It can be difficult to know when to transition your little one to solid food while still balancing their nutritional needs. With so many conflicting resources available, it can also be challenging to know what advice to take. Below are a few helpful, tips from Alexis Williams, a registered dietitian with Loblaw Companies Limited, to start your little one off on the right foot:
Know the Signs
It is recommended to wait until six months to introduce solid food. You’ll see several signs when your baby is ready, like holding their head up and sitting upright in their high chair or seat, opening their mouth proactively for food when it is offered and turning away when they don’t care for it, closing their lips over a spoon when its offered, keeping food in their mouth, and swallowing.
Take Baby Steps
While it’s exciting to show your baby all of the amazing foods the world has to offer, it’s best to take a slow and steady approach to introducing something new. Always introduce new foods when your baby is happy and hungry to ensure a great first impression. Also, offer single foods first before offering blends of flavours. If your little one doesn’t like something, try it again another day.
Lead by Example
Your baby learns to eat by watching you. While your entire family is eating together, ensure your baby is served the same foods in a form they can eat. From healthy dinner favourites like chicken and sweet potatoes, to sweet treats like juicy peaches, eating the same foods will help your baby learn healthy eating habits with the rest of the family. Lastly, never turn your nose up at a new food in front of your child since they may notice and mimic the behaviour.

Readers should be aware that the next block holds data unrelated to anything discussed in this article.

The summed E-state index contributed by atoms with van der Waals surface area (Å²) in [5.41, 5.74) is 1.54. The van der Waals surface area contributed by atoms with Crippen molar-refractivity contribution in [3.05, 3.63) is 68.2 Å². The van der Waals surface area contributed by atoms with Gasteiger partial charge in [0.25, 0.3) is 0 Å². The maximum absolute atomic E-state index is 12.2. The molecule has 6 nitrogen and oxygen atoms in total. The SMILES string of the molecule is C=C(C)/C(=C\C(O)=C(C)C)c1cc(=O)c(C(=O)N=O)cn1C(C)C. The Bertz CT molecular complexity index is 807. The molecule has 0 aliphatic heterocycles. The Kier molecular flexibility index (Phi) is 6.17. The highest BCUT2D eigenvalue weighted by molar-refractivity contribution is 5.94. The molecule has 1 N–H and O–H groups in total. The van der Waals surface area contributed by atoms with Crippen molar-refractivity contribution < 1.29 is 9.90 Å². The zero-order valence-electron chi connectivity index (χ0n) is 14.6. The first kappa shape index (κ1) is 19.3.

Introduce Iron-Rich Foods First
At around six months of age, the iron stores that babies are born with begin to decline and they need iron-rich foods to meet the nutrient needs of their fast growing bodies. Try boiled or well cooked meats and fish, iron-fortified infant cereals, tofu, beans and legumes and cooked egg yolks. To help your little one absorb the iron, serve iron-rich foods with fruits and vegetables that contain vitamin C.
Spice Things Up
Plain veggies can get a little boring. You can start introducing extra flavour to your little one’s foods through herbs and spices that are still mild enough for a baby’s palette. While additions like salt add unhealthy sodium to your baby’s diet, fresh or dried herbs and spices will introduce them to flavours in new and interesting ways. Try spicing up sweet potato and chicken dishes with a small pinch of cinnamon for an interesting twist.
At approximately six months, your baby can learn to drink small amounts of water. Water helps ease digestion, reduce tooth decay and prevent dehydration. During meal time, try allowing your baby to use a lidless cup. With a little patience and practice, they’ll be drinking from a cup alone in no time.